If you wish to avoid eggs, you can choose from a number of excellent vegan egg alternatives. There are plant-based egg substitutes appropriate for every sort of recipe. The products featured here deliver fantastic flavor and texture.
The Evolution of Vegan Eggs
The art of baking has evolved for hundreds and hundreds of years. And for nearly all of that time, people have relied on eggs to add moisture and to bind dry ingredients. Eggs have been an essential baking ingredient for centuries, for which there was no satisfactory replacement. Until recently, there was no such thing as egg replacer.
The word vegan wasn’t coined until 1944, and the concept didn’t begin to go mainstream until the 1990s. So it’s fair to say that, when it comes to baking, eggs had a 500-year head start over vegan alternatives. The first attempts to replace eggs were primitive and, for many uses, yielded unimpressive results.
People would mash up tofu, apples, baked pumpkin, or bananas, and use them in place of eggs. While this can deliver the moistness that eggs provide, none of these foods have anything resembling the flavor of eggs. Nor do they deliver the binding properties that makes eggs among the most common baking ingredients. The absence of quality egg substitutes doubtless contributed to giving vegan cooking a bad reputation in the 1970s and 1980s.
Vegan Egg Alternatives
Today, everything is different. Avoiding eggs no longer requires sacrificing flavor or texture. Many of today’s vegan egg substitutes are superb and remarkably versatile. You can use these products to make dishes like omelets, French toast, and scrambled eggs:
- Crafty Counter: WunderEggs (Hard Boiled Style)
- Hodo: All-Day Egg Scramble
- JUST: JUST Egg and Egg Folded
- Peggs: Plant Eggs
- Simply Eggless: Plant-Based Egg
- Yo! Egg: Fried, Poached, and Hard Boiled
Here’s a review from TheTakeout.com featuring the JUST, Hodo, and Simply Eggless products.
Also, keep an eye out for the EVERY Egg, which is made using a cutting-edge technology called precision fermentation. It’s not yet in retail distribution, but is certainly a product for egg lovers to keep tabs on.
Vegan Recipes that Mimic Eggs
You can also make eggy dishes right in your kitchen, using easy-to-find vegan ingredients. Isa Chandra Moskowitz’s cookbook Vegan Brunch features a number of veganized egg-based breakfast recipes including omelettes, scrambles, and French toast.
Your basic tofu scramble offers another easy and delicious alternative to scrambled eggs. It won’t fool anyone into thinking it’s actually egg, but it’s delicious in its own right and among the most protein-rich meals available.
For more egg alternatives, see this excellent vegan egg coverage published by the BBC in 2022.
Egg Replacers for Baking
Now we get into an unusual category: egg replacer. The term egg replacer may seem too obvious to merit explanation, but it can in fact create confusion. Counter-intuitively, egg replacer is not a substitute for whole eggs, so forget about using it to make vegan scrambled eggs, omelets, or flan. Instead, egg replacer is simply intended to provide the binding properties needed for foods like cakes, muffins, and pancakes.
You can make an inexpensive egg replacer yourself simply by mixing some finely-ground flax seeds together with water. Whisk together one tablespoon ground flax and three tablespoons water until the texture becomes gelatinous. You’ll then have the baking equivalent of one egg.
Note that using flax as a vegan egg substitute may yield disappointing results. The quality of your results will vary by recipe. While flax gives you the binding qualities delivered by an egg, it doesn’t provide the fluffiness.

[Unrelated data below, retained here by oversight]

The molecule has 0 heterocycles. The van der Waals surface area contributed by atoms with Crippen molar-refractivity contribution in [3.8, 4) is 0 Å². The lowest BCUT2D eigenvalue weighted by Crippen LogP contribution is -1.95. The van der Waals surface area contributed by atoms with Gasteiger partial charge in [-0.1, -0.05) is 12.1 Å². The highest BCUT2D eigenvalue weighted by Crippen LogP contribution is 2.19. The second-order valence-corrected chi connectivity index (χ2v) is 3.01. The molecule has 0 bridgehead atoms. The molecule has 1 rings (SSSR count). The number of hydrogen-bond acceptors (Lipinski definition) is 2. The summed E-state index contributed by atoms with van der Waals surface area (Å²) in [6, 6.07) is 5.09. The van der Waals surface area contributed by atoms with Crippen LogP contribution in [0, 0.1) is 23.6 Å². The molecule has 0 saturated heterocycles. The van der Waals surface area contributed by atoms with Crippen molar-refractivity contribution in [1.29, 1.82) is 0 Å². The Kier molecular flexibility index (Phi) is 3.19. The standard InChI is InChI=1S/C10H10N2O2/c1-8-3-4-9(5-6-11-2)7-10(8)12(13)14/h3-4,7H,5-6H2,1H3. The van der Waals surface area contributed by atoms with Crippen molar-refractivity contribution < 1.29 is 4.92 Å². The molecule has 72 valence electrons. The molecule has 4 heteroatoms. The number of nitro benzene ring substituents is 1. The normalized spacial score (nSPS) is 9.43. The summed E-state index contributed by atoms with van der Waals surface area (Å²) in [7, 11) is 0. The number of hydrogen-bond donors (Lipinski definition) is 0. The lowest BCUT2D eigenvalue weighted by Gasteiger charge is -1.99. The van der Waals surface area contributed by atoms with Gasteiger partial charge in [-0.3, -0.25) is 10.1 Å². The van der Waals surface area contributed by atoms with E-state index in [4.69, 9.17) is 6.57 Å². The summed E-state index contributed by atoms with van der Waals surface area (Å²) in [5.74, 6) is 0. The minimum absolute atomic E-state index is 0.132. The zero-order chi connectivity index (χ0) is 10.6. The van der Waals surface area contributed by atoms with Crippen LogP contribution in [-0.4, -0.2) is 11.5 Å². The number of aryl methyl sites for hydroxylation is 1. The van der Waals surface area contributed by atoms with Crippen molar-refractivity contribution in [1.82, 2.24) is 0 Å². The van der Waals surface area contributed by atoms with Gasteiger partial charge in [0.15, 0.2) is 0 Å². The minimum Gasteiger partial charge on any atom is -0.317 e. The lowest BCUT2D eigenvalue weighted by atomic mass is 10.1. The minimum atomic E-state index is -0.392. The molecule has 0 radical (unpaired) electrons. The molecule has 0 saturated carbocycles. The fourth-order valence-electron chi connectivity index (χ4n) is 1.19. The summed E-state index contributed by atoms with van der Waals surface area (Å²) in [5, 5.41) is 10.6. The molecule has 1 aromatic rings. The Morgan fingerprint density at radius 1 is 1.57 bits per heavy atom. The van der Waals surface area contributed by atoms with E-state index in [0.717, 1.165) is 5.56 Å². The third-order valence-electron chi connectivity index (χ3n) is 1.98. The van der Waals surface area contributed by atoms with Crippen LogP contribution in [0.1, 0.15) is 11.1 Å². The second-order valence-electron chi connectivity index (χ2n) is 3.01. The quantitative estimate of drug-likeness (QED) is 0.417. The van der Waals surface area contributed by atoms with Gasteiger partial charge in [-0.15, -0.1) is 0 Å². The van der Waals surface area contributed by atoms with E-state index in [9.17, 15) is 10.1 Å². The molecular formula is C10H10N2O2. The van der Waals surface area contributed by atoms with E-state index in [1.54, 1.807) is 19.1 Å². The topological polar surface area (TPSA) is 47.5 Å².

If you’re seeking a light and airy texture, consider purchasing an egg replacer product. There are several popular brands:
All these products come in powder form. The package will instruct you on the amount of powder and water to mix together to replace one egg. The magic ingredients used by these products to replicate egg’s binding properties is tapioca flour and potato starch.
The Neat Egg has a different formulation which bypasses those ingredients in favor of ground up chia seeds and garbanzo beans. Since this product’s main ingredient chia, it contains a significant amount of beneficial omega 3 fatty acids.
It’s fair to say that egg replacer powders were indispensable back when only a few vegan cookbooks existed. But today, countless vegan titles focus on egg-free baking. Given the wealth of terrific vegan baking recipes available today, egg replacer is no longer a mandatory pantry item for vegans.
Anyone serious about vegan baking should know about aquafaba, which was dreamed up by some mad kitchen genius and caught on widely around 2015. Aquafaba can do things that egg replacer powders can’t. Most notably you can use aquafaba to make soufflé, angel food cake, and a killer lemon meringue pie.
What is aquafaba? If you’ve ever boiled dried beans, you’ve probably had the cooking water foam up, perhaps even uncontrollably, during cooking. If so, you’ve already unwittingly created aquafaba’s sole ingredient. All you need to do is remove some of this foamy bean water, cook it down a little, and whip it up. The stuff delivers a level of moistness and binding that takes egg replacements to the next level. Here are complete instructions for making it at home.
Aquafaba has attracted a cult of vegan cooking enthusiasts, and has even spawned a popular cookbook: Zsu Dever’s Aquafaba: Sweet and Savory Vegan Recipes.
Miyoko Schinner’s The Homemade Vegan Pantry likewise features a number of great ideas and recipes for high-end egg-free baking.
It’s Easy to Go Egg-Free
Once upon a time, stones were required to make tools and weapons, and eggs were an indispensable part of many baked foods. Those days are happily behind us, and many types of egg alternatives are now cheap, excellent, and easy to find.